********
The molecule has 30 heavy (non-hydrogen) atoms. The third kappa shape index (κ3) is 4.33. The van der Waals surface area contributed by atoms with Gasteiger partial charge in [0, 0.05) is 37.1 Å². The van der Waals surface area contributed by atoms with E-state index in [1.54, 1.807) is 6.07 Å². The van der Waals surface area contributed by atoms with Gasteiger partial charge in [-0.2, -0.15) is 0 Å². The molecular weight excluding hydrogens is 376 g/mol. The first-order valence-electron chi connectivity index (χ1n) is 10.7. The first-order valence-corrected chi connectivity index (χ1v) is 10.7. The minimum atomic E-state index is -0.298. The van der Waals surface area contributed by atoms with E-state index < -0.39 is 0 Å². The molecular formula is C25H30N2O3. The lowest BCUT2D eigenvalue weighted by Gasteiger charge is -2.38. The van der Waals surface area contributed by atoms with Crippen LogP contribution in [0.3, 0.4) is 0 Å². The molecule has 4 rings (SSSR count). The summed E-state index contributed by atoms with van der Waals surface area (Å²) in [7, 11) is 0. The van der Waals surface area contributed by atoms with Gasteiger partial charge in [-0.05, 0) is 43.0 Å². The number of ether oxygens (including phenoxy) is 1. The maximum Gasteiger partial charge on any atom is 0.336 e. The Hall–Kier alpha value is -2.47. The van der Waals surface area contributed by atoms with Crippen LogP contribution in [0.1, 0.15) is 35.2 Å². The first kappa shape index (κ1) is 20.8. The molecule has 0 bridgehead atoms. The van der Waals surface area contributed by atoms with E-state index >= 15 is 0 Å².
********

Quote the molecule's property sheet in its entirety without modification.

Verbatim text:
The molecule has 30 heavy (non-hydrogen) atoms. The third kappa shape index (κ3) is 4.33. The van der Waals surface area contributed by atoms with Gasteiger partial charge in [0, 0.05) is 37.1 Å². The van der Waals surface area contributed by atoms with E-state index in [1.54, 1.807) is 6.07 Å². The van der Waals surface area contributed by atoms with Gasteiger partial charge in [-0.2, -0.15) is 0 Å². The molecular weight excluding hydrogens is 376 g/mol. The first-order valence-electron chi connectivity index (χ1n) is 10.7. The first-order valence-corrected chi connectivity index (χ1v) is 10.7. The minimum atomic E-state index is -0.298. The van der Waals surface area contributed by atoms with E-state index < -0.39 is 0 Å². The molecular formula is C25H30N2O3. The lowest BCUT2D eigenvalue weighted by Gasteiger charge is -2.38. The van der Waals surface area contributed by atoms with Crippen LogP contribution in [0.3, 0.4) is 0 Å². The molecule has 4 rings (SSSR count). The summed E-state index contributed by atoms with van der Waals surface area (Å²) in [7, 11) is 0. The van der Waals surface area contributed by atoms with Gasteiger partial charge in [-0.05, 0) is 43.0 Å². The number of ether oxygens (including phenoxy) is 1. The maximum Gasteiger partial charge on any atom is 0.336 e. The Hall–Kier alpha value is -2.47. The van der Waals surface area contributed by atoms with Crippen LogP contribution in [0.1, 0.15) is 35.2 Å². The first kappa shape index (κ1) is 20.8. The molecule has 0 bridgehead atoms. The van der Waals surface area contributed by atoms with E-state index >= 15 is 0 Å².